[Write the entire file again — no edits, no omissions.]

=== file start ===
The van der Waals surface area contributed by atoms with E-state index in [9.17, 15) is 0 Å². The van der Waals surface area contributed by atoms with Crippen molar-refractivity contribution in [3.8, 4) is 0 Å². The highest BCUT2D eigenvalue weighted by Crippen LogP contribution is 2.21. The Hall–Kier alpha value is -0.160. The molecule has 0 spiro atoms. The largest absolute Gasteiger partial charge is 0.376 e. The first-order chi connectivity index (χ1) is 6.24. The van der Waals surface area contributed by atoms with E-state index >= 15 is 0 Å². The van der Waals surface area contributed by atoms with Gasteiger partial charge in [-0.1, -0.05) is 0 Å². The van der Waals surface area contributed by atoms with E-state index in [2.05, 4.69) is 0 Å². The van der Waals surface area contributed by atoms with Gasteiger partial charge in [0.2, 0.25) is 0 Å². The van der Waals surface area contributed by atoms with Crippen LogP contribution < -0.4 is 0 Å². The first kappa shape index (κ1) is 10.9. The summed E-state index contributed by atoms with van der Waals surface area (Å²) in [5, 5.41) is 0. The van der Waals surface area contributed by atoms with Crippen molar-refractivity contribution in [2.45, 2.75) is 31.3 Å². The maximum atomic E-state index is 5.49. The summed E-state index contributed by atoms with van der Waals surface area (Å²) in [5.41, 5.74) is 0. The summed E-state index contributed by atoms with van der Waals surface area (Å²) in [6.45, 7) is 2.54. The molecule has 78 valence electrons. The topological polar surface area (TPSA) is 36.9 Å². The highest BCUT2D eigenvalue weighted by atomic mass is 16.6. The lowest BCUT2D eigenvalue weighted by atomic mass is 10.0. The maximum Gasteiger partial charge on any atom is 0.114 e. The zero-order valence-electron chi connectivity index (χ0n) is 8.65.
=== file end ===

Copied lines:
The van der Waals surface area contributed by atoms with E-state index in [9.17, 15) is 0 Å². The van der Waals surface area contributed by atoms with Crippen molar-refractivity contribution in [3.8, 4) is 0 Å². The highest BCUT2D eigenvalue weighted by Crippen LogP contribution is 2.21. The Hall–Kier alpha value is -0.160. The molecule has 0 spiro atoms. The largest absolute Gasteiger partial charge is 0.376 e. The first-order chi connectivity index (χ1) is 6.24. The van der Waals surface area contributed by atoms with E-state index >= 15 is 0 Å². The van der Waals surface area contributed by atoms with Gasteiger partial charge in [-0.1, -0.05) is 0 Å². The van der Waals surface area contributed by atoms with E-state index in [2.05, 4.69) is 0 Å². The van der Waals surface area contributed by atoms with Gasteiger partial charge in [0.2, 0.25) is 0 Å². The van der Waals surface area contributed by atoms with Crippen LogP contribution < -0.4 is 0 Å². The first kappa shape index (κ1) is 10.9. The summed E-state index contributed by atoms with van der Waals surface area (Å²) in [5, 5.41) is 0. The van der Waals surface area contributed by atoms with Crippen molar-refractivity contribution in [2.45, 2.75) is 31.3 Å². The maximum atomic E-state index is 5.49. The summed E-state index contributed by atoms with van der Waals surface area (Å²) in [5.41, 5.74) is 0. The summed E-state index contributed by atoms with van der Waals surface area (Å²) in [6.45, 7) is 2.54. The molecule has 78 valence electrons. The topological polar surface area (TPSA) is 36.9 Å². The highest BCUT2D eigenvalue weighted by atomic mass is 16.6. The lowest BCUT2D eigenvalue weighted by atomic mass is 10.0. The maximum Gasteiger partial charge on any atom is 0.114 e. The zero-order valence-electron chi connectivity index (χ0n) is 8.65.